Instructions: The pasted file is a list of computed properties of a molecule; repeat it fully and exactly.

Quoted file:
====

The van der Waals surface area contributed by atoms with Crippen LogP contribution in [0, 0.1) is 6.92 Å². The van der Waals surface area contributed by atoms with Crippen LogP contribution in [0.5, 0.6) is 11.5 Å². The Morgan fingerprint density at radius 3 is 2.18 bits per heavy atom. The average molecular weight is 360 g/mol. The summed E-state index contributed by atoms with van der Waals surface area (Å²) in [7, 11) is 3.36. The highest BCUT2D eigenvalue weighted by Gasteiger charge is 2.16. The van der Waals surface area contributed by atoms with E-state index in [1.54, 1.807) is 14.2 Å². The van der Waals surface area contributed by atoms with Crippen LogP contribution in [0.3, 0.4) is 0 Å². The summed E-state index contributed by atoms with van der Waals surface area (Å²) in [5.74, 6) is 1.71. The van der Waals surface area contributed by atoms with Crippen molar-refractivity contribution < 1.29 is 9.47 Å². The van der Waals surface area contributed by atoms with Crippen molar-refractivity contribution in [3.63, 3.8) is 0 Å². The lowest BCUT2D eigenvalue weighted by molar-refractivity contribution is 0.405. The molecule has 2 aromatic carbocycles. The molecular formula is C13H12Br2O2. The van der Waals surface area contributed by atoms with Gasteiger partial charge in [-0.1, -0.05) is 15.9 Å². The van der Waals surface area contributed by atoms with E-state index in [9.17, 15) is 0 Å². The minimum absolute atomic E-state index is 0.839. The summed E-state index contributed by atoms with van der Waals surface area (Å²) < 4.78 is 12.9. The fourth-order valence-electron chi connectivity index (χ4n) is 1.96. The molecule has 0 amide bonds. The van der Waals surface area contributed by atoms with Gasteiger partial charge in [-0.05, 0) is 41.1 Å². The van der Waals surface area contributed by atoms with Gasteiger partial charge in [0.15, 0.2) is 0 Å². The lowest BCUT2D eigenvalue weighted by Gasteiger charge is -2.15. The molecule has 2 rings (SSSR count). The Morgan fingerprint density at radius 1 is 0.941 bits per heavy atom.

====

The van der Waals surface area contributed by atoms with Crippen LogP contribution in [0, 0.1) is 6.92 Å². The van der Waals surface area contributed by atoms with Crippen LogP contribution in [0.5, 0.6) is 11.5 Å². The Morgan fingerprint density at radius 3 is 2.18 bits per heavy atom. The average molecular weight is 360 g/mol. The summed E-state index contributed by atoms with van der Waals surface area (Å²) in [7, 11) is 3.36. The highest BCUT2D eigenvalue weighted by Gasteiger charge is 2.16. The van der Waals surface area contributed by atoms with E-state index in [1.54, 1.807) is 14.2 Å². The van der Waals surface area contributed by atoms with Crippen LogP contribution in [0.3, 0.4) is 0 Å². The summed E-state index contributed by atoms with van der Waals surface area (Å²) in [5.74, 6) is 1.71. The van der Waals surface area contributed by atoms with Crippen molar-refractivity contribution < 1.29 is 9.47 Å². The van der Waals surface area contributed by atoms with Crippen molar-refractivity contribution in [3.63, 3.8) is 0 Å². The lowest BCUT2D eigenvalue weighted by molar-refractivity contribution is 0.405. The molecule has 2 aromatic carbocycles. The molecular formula is C13H12Br2O2. The van der Waals surface area contributed by atoms with Gasteiger partial charge in [-0.1, -0.05) is 15.9 Å². The van der Waals surface area contributed by atoms with E-state index in [9.17, 15) is 0 Å². The minimum absolute atomic E-state index is 0.839. The summed E-state index contributed by atoms with van der Waals surface area (Å²) < 4.78 is 12.9. The fourth-order valence-electron chi connectivity index (χ4n) is 1.96. The molecule has 0 amide bonds. The van der Waals surface area contributed by atoms with Gasteiger partial charge in [-0.05, 0) is 41.1 Å². The van der Waals surface area contributed by atoms with Gasteiger partial charge in [0.15, 0.2) is 0 Å². The lowest BCUT2D eigenvalue weighted by Gasteiger charge is -2.15. The molecule has 2 rings (SSSR count). The Morgan fingerprint density at radius 1 is 0.941 bits per heavy atom.